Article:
Trade is a foundation of the American economy, and our recent report looks at how all those goods move around at the regional scale. One of the major takeaways was how concentrated our national trade network is. In particular, the top 10 percent of all trade corridors move 79 percent of all goods. Yet not all of those large corridors look the same.
Depending on the commodity traded, there is variety in the places involved and total value exchanged. Some commodities move short distances among domestic peers, while others tend to cross oceans. Advanced industrial products tend to connect large metro areas, while rawer commodities tend to involve rural regions.
Here are profiles of some of the country’s top eight freight corridors. In addition to the description, a trade map for each commodity shows the range of how our metro areas exchange goods.
1. Energy Products: Houston—Rural Texas, $25.0 billion*
Houston is the country’s undisputed center of energy, producing $66.8 billion of related output in 2010 and maintaining a massive related port and refinery complex. Rural Texas benefits from the energy sector as result, along with neighbors like New Orleans and Corpus Christi that boast similar specialties.
2. Electronics: San Jose—China, $20.7 billion
San Jose is more than just the Silicon Valley idea center—it also manufactures and purchases large amounts of electronic products. As part of larger global value chains, the metro relies extensively on China to add value, assemble, and increasingly purchase these products. Electronics relationships often stretch over long distances.
3. Mixed Freight: New York City—Philadelphia, $13.8 billion
In contrast, “mixed freight”—a mixture of grocery store food, restaurant supplies, and other household items—often travels short distances. This is certainly the case for the biggest exchange between New York and Philadelphia, two markets that benefit from industrial variety and huge consumer bases.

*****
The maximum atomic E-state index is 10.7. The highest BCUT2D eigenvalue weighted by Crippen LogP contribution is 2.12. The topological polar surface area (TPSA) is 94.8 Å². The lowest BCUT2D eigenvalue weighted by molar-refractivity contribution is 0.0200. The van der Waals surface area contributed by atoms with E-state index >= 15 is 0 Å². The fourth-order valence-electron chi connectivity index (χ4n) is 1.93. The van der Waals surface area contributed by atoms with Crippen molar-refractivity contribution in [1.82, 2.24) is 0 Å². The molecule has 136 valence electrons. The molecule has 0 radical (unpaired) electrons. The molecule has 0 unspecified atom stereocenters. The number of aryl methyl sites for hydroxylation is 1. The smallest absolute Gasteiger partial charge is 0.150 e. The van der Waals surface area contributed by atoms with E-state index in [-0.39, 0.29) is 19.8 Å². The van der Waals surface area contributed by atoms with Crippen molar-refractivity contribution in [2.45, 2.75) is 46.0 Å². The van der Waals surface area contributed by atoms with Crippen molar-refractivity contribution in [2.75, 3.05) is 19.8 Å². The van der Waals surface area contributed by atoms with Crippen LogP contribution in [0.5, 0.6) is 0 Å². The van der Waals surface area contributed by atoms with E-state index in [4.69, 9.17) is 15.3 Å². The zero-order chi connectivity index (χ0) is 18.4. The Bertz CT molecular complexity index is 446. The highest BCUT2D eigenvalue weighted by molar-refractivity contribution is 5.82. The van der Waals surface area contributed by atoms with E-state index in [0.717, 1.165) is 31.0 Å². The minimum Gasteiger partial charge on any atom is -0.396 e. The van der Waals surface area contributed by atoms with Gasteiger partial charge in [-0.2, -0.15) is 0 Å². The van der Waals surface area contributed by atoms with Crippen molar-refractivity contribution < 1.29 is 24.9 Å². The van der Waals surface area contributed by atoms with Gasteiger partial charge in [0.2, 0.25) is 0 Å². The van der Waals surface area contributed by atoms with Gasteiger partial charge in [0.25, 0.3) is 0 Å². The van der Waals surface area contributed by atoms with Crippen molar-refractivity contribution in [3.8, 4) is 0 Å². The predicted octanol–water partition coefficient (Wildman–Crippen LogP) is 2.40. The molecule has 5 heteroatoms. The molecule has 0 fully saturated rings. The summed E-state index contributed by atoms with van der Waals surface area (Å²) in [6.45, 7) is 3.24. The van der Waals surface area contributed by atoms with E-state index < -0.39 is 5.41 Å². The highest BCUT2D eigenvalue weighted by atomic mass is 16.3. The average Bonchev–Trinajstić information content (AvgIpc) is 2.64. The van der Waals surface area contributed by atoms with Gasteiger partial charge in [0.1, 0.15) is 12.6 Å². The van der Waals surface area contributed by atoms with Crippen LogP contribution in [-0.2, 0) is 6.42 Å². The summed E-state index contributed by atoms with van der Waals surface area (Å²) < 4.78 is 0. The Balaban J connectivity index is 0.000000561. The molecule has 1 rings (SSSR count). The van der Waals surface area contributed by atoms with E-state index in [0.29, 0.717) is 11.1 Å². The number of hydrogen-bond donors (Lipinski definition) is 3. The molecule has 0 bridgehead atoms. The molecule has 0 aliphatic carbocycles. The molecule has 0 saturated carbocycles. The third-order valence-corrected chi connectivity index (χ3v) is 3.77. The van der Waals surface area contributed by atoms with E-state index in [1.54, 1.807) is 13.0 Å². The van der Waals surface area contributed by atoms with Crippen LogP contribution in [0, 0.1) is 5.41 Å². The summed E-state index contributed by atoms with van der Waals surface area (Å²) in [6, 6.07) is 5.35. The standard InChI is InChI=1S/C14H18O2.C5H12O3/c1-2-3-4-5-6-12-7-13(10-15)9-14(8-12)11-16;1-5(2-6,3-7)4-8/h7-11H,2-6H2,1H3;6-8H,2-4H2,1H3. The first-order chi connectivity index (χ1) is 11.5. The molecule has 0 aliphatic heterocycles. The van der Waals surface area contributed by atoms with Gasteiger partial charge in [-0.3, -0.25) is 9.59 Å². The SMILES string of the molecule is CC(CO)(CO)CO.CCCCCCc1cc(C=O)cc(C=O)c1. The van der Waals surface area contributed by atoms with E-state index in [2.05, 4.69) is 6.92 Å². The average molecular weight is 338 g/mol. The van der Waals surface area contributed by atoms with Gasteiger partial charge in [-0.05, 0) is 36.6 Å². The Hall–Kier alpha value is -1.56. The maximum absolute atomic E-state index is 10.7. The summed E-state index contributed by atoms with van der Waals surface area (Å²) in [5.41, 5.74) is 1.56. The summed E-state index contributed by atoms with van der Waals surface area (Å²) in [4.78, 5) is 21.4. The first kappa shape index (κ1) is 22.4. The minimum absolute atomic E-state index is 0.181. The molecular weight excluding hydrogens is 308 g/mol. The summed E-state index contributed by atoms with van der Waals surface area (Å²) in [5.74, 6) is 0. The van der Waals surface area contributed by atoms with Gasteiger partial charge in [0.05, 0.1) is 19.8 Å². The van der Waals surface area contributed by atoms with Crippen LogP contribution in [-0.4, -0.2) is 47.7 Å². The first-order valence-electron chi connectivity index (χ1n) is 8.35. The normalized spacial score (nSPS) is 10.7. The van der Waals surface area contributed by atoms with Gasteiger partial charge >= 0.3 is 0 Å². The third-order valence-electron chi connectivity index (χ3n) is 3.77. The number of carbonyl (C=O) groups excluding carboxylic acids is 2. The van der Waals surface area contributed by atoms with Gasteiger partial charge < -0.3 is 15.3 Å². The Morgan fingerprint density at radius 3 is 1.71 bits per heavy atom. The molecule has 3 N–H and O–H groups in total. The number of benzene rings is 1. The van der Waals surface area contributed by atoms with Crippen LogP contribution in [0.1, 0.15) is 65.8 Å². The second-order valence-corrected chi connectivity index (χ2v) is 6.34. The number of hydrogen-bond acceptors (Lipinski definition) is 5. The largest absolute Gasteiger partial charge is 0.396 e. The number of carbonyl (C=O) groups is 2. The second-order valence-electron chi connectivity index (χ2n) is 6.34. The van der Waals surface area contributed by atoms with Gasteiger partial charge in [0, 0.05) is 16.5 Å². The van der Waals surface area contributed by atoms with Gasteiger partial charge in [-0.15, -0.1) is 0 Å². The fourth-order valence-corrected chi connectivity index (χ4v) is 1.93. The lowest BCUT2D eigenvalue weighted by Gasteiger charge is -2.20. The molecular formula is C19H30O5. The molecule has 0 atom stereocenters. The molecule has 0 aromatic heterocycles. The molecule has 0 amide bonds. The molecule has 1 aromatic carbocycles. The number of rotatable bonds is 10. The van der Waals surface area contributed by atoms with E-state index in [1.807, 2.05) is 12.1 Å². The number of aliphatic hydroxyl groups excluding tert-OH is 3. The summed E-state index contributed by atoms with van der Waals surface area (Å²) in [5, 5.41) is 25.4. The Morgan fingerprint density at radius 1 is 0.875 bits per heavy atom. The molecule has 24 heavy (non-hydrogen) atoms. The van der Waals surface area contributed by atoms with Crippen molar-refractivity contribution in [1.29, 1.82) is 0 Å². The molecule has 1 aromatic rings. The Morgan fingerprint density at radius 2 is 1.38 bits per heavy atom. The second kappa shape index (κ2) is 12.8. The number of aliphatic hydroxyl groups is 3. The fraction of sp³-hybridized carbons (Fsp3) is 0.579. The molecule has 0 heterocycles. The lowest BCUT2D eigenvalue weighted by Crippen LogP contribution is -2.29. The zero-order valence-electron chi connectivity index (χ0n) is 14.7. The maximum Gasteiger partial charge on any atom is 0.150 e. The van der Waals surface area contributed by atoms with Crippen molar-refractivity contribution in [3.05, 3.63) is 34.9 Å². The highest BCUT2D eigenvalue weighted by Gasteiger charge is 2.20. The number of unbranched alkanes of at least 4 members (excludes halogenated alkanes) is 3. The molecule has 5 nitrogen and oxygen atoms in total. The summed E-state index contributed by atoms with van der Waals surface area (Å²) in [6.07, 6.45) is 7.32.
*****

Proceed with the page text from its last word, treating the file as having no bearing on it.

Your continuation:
4. Transportation Equipment: Detroit—Canada, $11.2 billion
A long-time champion of American automobile manufacturing, Detroit claims a unique benefit from trade agreements, multinational investments, and close proximity with Canada’s auto industry. Our Metro North America research provides more detail on this leading North American cluster.
5. Agricultural Products: Minneapolis—Rural Minnesota, $6.9 billion*
Rural Minnesota’s economy thrives on agriculture—especially cereal grains—which accounted for 13.1 percent of its GDP in 2010. Minneapolis, in turn, depends on these goods to feed nearly 3.5 million residents and uses its expansive logistics infrastructure to deliver rural Minnesota’s products to the Midwest and beyond.
6. Tools and Miscellaneous Manufacturing Products: New York—China, $4.8 billion
China’s enormous presence in low-value production is especially apparent in tools and other manufacturing shipments to and from New York. In general, this category shows a huge shift towards global engagement, especially with the Asia Pacific region.
7. Machinery: San Francisco—San Jose, $4.4 billion
Although San Francisco and San Jose do not specialize in machinery manufacturing as much as some other regions, such as Chicago, they still produce many related products and house the country’s largest adjacent cluster in industrial machinery manufacturing.
8. Metals: Los Angeles—Riverside, $2.0 billion
Considering the continued population and industrial growth in the region, both Los Angeles and Riverside rely on local manufacturers in cement, concrete, glass, steel, and other related products. Metals often involve regional trading, like the major flows from Pittsburgh through Chicago.
We urge you to check out the related
, which shows every metro and rural area’s distinct list of top trading partners. See how trade looks in your hometown, your current town, or just any old town.
*The rural designation refers to the non-metropolitan portions of a state. That will include rural counties and those part of micropolitan areas.